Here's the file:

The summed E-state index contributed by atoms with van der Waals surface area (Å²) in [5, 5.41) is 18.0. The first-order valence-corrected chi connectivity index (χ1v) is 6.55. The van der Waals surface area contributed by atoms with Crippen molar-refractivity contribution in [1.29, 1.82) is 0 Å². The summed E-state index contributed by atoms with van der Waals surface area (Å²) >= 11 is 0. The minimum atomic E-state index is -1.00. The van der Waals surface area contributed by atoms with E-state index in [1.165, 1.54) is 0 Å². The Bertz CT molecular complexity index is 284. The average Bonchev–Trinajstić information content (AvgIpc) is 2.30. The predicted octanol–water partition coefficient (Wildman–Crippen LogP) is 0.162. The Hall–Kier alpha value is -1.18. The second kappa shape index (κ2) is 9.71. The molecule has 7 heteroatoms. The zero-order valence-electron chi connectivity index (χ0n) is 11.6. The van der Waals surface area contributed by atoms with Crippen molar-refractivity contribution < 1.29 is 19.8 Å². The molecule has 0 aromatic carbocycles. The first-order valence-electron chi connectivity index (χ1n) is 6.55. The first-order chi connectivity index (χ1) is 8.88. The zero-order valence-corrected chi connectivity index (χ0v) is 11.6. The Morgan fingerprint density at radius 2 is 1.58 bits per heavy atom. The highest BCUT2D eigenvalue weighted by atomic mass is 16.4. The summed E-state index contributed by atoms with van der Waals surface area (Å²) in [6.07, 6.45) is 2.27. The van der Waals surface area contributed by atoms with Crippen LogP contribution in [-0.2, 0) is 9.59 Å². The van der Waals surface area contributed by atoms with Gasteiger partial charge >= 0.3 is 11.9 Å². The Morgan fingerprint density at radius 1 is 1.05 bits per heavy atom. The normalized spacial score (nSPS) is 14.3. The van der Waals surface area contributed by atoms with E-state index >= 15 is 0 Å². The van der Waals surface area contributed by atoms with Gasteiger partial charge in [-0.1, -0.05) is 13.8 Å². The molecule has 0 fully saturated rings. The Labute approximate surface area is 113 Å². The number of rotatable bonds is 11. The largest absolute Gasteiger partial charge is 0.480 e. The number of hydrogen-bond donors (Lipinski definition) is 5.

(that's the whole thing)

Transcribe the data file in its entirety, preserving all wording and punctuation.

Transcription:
The summed E-state index contributed by atoms with van der Waals surface area (Å²) in [5, 5.41) is 18.0. The first-order valence-corrected chi connectivity index (χ1v) is 6.55. The van der Waals surface area contributed by atoms with Crippen molar-refractivity contribution in [1.29, 1.82) is 0 Å². The summed E-state index contributed by atoms with van der Waals surface area (Å²) >= 11 is 0. The minimum atomic E-state index is -1.00. The van der Waals surface area contributed by atoms with E-state index in [1.165, 1.54) is 0 Å². The Bertz CT molecular complexity index is 284. The average Bonchev–Trinajstić information content (AvgIpc) is 2.30. The predicted octanol–water partition coefficient (Wildman–Crippen LogP) is 0.162. The Hall–Kier alpha value is -1.18. The second kappa shape index (κ2) is 9.71. The molecule has 7 heteroatoms. The zero-order valence-electron chi connectivity index (χ0n) is 11.6. The van der Waals surface area contributed by atoms with Crippen molar-refractivity contribution < 1.29 is 19.8 Å². The molecule has 0 aromatic carbocycles. The first-order valence-electron chi connectivity index (χ1n) is 6.55. The first-order chi connectivity index (χ1) is 8.88. The zero-order valence-corrected chi connectivity index (χ0v) is 11.6. The Morgan fingerprint density at radius 2 is 1.58 bits per heavy atom. The highest BCUT2D eigenvalue weighted by atomic mass is 16.4. The summed E-state index contributed by atoms with van der Waals surface area (Å²) in [6.07, 6.45) is 2.27. The van der Waals surface area contributed by atoms with Crippen LogP contribution in [-0.2, 0) is 9.59 Å². The van der Waals surface area contributed by atoms with Gasteiger partial charge >= 0.3 is 11.9 Å². The Morgan fingerprint density at radius 1 is 1.05 bits per heavy atom. The normalized spacial score (nSPS) is 14.3. The van der Waals surface area contributed by atoms with E-state index >= 15 is 0 Å². The van der Waals surface area contributed by atoms with Gasteiger partial charge in [-0.1, -0.05) is 13.8 Å². The molecule has 0 fully saturated rings. The Labute approximate surface area is 113 Å². The number of rotatable bonds is 11. The largest absolute Gasteiger partial charge is 0.480 e. The number of hydrogen-bond donors (Lipinski definition) is 5.